Louise from A to Z: G for Goethe, Glennon, Garbo, Gentlemen Prefer Blondes, God's Gift to Women, Tom Graves and Gin
Johann Wolfgang von Goethe was one of Louise's favorite authors, seemingly since childhood. Her dictionary was discovered to have several of his quotes pasted into the columns.
James A. Glennon, owner of Glennon's bar on 55th and Third Avenue in NYC, was a bartender who served some of the most important people in the film and theatre industries. Above his bar he had a picture of Louise who was a frequent, if not daily, patron. Glennon protected Louise and took care of her, creating a bond that formed into an on and off relationship. Louise had Glennon listed in her address book as her emergency contact and even made him a gift of a portrait she painted of him. Years later she said to Kevin Brownlow, "Jimmy came to my aid when all the world had decided I should jump off the 59th Street Bridge. And now he announces that he is coming up to go to bed with me...and he will, too, unless I head him off. Which I will...Drunk, he is worse than Dylan Thomas and Brendan Behan combined." (Paris, 425)
Gentlemen Prefer Blondes was a film based on the 1925 bestseller by Anita Loos. Brooks was considered strongly for the role and nearly had it, too, until her screen test lacked the necessary comedic obviousness that director Mal St. Clair was looking for. When Louise asked Loos about how her screen test went, she later said Loos replied, "Louise, if I ever write a part for a cigar-store Indian, you will get it." "I wasn't even talking then," exclaimed Louise, recounting the story in an interview.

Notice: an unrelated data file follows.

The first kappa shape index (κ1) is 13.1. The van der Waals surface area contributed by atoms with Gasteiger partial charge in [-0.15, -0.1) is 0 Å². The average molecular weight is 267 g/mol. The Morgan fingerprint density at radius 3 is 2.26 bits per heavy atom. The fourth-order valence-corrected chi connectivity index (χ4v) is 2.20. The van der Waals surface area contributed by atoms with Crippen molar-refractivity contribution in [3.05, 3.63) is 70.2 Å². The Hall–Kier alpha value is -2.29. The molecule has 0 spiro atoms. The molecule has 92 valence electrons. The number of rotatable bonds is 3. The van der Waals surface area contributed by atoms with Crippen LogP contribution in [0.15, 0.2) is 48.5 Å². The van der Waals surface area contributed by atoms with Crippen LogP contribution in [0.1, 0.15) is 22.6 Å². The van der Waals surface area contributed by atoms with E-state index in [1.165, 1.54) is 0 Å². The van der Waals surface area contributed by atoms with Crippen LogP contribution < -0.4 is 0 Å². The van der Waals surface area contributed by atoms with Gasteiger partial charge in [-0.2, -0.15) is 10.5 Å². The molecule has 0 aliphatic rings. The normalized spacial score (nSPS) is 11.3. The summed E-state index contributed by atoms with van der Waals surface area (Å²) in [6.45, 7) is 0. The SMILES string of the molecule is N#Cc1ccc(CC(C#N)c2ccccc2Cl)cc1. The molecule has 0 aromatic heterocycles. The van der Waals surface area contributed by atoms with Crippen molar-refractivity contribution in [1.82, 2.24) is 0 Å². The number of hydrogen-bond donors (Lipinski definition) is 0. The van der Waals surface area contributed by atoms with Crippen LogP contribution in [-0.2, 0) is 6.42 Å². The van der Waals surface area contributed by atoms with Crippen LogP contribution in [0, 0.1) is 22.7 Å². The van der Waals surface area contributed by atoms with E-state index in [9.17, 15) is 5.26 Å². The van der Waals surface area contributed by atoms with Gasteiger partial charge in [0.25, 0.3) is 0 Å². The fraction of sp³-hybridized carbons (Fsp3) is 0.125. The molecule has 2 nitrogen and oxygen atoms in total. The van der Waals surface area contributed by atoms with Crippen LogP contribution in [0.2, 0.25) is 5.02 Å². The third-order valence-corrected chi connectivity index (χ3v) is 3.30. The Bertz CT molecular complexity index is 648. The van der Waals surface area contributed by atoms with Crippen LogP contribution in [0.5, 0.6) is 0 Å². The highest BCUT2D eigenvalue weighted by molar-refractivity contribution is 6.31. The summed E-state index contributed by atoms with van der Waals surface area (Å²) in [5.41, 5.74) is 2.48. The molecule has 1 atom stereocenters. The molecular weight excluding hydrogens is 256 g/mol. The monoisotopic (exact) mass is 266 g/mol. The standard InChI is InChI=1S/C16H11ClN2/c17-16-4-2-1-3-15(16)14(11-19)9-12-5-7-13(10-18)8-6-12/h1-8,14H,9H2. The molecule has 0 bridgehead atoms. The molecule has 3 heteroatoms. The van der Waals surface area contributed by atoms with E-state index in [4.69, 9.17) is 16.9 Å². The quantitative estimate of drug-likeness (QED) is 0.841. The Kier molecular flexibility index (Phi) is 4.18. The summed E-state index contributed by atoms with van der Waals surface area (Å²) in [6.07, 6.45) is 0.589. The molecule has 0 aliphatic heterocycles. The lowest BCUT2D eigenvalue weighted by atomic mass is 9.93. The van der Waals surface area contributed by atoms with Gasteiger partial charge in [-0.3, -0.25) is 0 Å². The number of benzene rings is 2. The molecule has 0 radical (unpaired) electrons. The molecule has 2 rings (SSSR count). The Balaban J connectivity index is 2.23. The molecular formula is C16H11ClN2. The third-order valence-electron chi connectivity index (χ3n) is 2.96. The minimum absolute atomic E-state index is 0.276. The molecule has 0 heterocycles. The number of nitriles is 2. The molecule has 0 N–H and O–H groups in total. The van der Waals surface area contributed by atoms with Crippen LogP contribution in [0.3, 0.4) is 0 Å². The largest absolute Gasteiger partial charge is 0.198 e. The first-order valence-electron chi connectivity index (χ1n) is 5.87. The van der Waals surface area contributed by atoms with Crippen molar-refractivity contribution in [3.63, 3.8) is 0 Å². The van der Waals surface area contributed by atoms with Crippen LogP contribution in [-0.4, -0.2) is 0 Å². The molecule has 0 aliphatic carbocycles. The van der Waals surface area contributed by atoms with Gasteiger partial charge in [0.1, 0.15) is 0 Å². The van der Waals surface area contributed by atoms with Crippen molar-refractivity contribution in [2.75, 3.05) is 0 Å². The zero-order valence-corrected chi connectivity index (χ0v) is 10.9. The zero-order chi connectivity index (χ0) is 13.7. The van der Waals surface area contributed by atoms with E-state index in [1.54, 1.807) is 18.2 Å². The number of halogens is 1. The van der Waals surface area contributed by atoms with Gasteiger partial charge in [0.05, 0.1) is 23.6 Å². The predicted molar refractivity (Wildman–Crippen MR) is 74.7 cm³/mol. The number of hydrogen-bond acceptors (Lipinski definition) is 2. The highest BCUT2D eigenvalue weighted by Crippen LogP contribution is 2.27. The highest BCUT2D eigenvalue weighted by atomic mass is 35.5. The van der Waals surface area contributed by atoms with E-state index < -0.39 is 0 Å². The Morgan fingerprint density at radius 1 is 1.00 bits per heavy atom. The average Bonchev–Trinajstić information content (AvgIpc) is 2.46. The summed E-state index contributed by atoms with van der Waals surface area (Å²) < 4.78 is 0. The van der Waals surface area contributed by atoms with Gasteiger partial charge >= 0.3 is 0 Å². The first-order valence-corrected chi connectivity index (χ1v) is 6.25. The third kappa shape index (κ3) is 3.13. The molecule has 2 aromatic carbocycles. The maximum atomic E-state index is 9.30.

God's Gift to Women was one of the only talkies that Louise starred in. It was released in 1931 and also featured Joan Blondell. Brooks takes part in a fight sequence that is, truly, hysterical. Also, if you listen closely, you can hear her "real Kansas" accent in some spots. (listen for my favorite parts when you hear her scream "don't you dare!" and "Not my haaaiiir!")
Tom Graves is a very talented author and historian who operates out of beautiful Memphis, Tennessee. He met Louise and took on the immense task of visiting all of the places where she lived to speak with the people that she knew- similar to what we are doing. The huge difference is that Mr. Graves did this in the 1980s when many of the people that Louise knew were still alive, and collected many interview tapes and negatives throughout his travels. Shawn and I went to visit him last Spring and had a lovely time going through his own personal Pandora's Box of research materials, as well as interviewing him about his times with Louise. He has written a wonderful book called Louise Brooks, Frank Zappa, and Other Charmers and Dreamers that we highly recommend reading, both for the chance to hear his full story about his time with Louise and to read his other marvelous works.
Gin was Louise's drink of choice. She would either have it with very little tonic water or have it straight and chase it with milk (God knows how she managed that). An early photo of her on the beach with friends shows her drinking Gordon's Gin. While living in Rochester she drank primarily Gilbey's Gin which, if one chooses to imbibe it now, certainly guarantees that the nights activities will be interesting and maybe, if you're lucky, memorable!
Greta Garbo was someone whom Brooks idolized and researched heavily in her later years, filling notebook after notebook with observations from several biographies she read on her. Brooks also supposedly told a friend of a one night stand that she had with Garbo early in her career in which she described her as being a "charming" lover.
Lastly, G is for Shawn Gray, our loyal cinematographer!